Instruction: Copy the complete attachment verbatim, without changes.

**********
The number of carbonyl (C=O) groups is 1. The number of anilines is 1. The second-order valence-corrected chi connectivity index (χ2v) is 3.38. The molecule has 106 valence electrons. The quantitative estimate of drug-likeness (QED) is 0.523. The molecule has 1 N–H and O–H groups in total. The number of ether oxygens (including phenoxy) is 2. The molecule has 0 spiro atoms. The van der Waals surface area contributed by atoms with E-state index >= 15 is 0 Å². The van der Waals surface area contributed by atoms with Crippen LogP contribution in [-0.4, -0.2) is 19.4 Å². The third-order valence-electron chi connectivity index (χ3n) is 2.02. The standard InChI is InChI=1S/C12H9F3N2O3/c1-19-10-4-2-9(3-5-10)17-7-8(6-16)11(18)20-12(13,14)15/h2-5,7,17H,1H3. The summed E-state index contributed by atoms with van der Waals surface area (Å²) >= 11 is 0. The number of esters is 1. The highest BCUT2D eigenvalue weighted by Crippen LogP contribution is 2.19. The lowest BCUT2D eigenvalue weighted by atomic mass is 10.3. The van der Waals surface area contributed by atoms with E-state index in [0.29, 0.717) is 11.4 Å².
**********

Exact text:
The number of carbonyl (C=O) groups is 1. The number of anilines is 1. The second-order valence-corrected chi connectivity index (χ2v) is 3.38. The molecule has 106 valence electrons. The quantitative estimate of drug-likeness (QED) is 0.523. The molecule has 1 N–H and O–H groups in total. The number of ether oxygens (including phenoxy) is 2. The molecule has 0 spiro atoms. The van der Waals surface area contributed by atoms with E-state index >= 15 is 0 Å². The van der Waals surface area contributed by atoms with Crippen LogP contribution in [-0.4, -0.2) is 19.4 Å². The third-order valence-electron chi connectivity index (χ3n) is 2.02. The standard InChI is InChI=1S/C12H9F3N2O3/c1-19-10-4-2-9(3-5-10)17-7-8(6-16)11(18)20-12(13,14)15/h2-5,7,17H,1H3. The summed E-state index contributed by atoms with van der Waals surface area (Å²) >= 11 is 0. The number of esters is 1. The highest BCUT2D eigenvalue weighted by Crippen LogP contribution is 2.19. The lowest BCUT2D eigenvalue weighted by atomic mass is 10.3. The van der Waals surface area contributed by atoms with E-state index in [0.29, 0.717) is 11.4 Å².